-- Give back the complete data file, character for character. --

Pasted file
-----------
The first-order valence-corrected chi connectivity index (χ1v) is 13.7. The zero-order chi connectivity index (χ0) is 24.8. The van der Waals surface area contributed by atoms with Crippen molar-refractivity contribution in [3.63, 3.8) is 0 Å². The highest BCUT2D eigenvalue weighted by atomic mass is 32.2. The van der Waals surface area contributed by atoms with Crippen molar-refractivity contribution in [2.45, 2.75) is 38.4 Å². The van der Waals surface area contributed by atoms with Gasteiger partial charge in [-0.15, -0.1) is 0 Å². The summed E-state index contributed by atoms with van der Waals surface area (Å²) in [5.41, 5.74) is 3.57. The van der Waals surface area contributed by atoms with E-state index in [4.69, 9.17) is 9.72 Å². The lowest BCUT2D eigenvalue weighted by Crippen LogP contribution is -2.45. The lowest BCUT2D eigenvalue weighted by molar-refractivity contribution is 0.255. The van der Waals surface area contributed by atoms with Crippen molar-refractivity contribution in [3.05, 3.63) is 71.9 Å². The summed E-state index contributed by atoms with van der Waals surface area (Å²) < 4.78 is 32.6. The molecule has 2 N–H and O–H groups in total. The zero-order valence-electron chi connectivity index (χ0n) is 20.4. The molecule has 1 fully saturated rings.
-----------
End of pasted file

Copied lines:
The first-order valence-corrected chi connectivity index (χ1v) is 13.7. The zero-order chi connectivity index (χ0) is 24.8. The van der Waals surface area contributed by atoms with Crippen molar-refractivity contribution in [3.63, 3.8) is 0 Å². The highest BCUT2D eigenvalue weighted by atomic mass is 32.2. The van der Waals surface area contributed by atoms with Crippen molar-refractivity contribution in [2.45, 2.75) is 38.4 Å². The van der Waals surface area contributed by atoms with Gasteiger partial charge in [-0.15, -0.1) is 0 Å². The summed E-state index contributed by atoms with van der Waals surface area (Å²) in [5.41, 5.74) is 3.57. The van der Waals surface area contributed by atoms with E-state index in [4.69, 9.17) is 9.72 Å². The lowest BCUT2D eigenvalue weighted by Crippen LogP contribution is -2.45. The lowest BCUT2D eigenvalue weighted by molar-refractivity contribution is 0.255. The van der Waals surface area contributed by atoms with Crippen molar-refractivity contribution in [3.05, 3.63) is 71.9 Å². The summed E-state index contributed by atoms with van der Waals surface area (Å²) < 4.78 is 32.6. The molecule has 2 N–H and O–H groups in total. The zero-order valence-electron chi connectivity index (χ0n) is 20.4. The molecule has 1 fully saturated rings.